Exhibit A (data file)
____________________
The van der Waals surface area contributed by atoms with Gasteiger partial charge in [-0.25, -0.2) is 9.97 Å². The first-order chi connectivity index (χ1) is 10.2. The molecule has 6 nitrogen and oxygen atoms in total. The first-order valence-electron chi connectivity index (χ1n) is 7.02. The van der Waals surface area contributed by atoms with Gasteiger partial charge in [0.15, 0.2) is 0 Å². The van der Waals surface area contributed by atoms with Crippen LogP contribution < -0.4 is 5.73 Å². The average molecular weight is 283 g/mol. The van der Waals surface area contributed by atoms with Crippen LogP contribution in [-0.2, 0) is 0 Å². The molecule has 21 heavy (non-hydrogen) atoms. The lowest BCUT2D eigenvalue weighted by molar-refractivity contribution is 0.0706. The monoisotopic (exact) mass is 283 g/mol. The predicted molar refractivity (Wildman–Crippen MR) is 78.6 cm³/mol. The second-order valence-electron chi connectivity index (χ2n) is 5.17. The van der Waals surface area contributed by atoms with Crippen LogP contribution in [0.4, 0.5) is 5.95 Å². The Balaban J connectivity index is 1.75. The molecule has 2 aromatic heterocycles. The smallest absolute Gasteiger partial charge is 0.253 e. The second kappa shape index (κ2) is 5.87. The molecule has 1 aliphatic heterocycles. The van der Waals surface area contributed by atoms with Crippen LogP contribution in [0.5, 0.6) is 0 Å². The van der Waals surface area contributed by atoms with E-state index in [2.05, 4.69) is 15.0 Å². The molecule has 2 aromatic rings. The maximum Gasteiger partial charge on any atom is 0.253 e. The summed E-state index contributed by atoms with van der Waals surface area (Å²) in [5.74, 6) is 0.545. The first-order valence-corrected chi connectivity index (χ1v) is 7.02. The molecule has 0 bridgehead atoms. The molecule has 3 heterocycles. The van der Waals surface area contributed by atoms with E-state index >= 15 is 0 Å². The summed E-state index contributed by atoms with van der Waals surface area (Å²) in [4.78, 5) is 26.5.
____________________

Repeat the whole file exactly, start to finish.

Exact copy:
The van der Waals surface area contributed by atoms with Gasteiger partial charge in [-0.25, -0.2) is 9.97 Å². The first-order chi connectivity index (χ1) is 10.2. The molecule has 6 nitrogen and oxygen atoms in total. The first-order valence-electron chi connectivity index (χ1n) is 7.02. The van der Waals surface area contributed by atoms with Gasteiger partial charge in [0.15, 0.2) is 0 Å². The van der Waals surface area contributed by atoms with Crippen LogP contribution < -0.4 is 5.73 Å². The average molecular weight is 283 g/mol. The van der Waals surface area contributed by atoms with Crippen LogP contribution in [-0.2, 0) is 0 Å². The molecule has 21 heavy (non-hydrogen) atoms. The lowest BCUT2D eigenvalue weighted by molar-refractivity contribution is 0.0706. The monoisotopic (exact) mass is 283 g/mol. The predicted molar refractivity (Wildman–Crippen MR) is 78.6 cm³/mol. The second-order valence-electron chi connectivity index (χ2n) is 5.17. The van der Waals surface area contributed by atoms with Crippen LogP contribution in [0.4, 0.5) is 5.95 Å². The Balaban J connectivity index is 1.75. The molecule has 2 aromatic heterocycles. The smallest absolute Gasteiger partial charge is 0.253 e. The second kappa shape index (κ2) is 5.87. The molecule has 1 aliphatic heterocycles. The van der Waals surface area contributed by atoms with Crippen LogP contribution in [0.5, 0.6) is 0 Å². The van der Waals surface area contributed by atoms with E-state index in [2.05, 4.69) is 15.0 Å². The molecule has 2 aromatic rings. The maximum Gasteiger partial charge on any atom is 0.253 e. The summed E-state index contributed by atoms with van der Waals surface area (Å²) in [5.74, 6) is 0.545. The first-order valence-corrected chi connectivity index (χ1v) is 7.02. The molecule has 0 bridgehead atoms. The molecule has 3 heterocycles. The van der Waals surface area contributed by atoms with E-state index >= 15 is 0 Å². The summed E-state index contributed by atoms with van der Waals surface area (Å²) in [4.78, 5) is 26.5.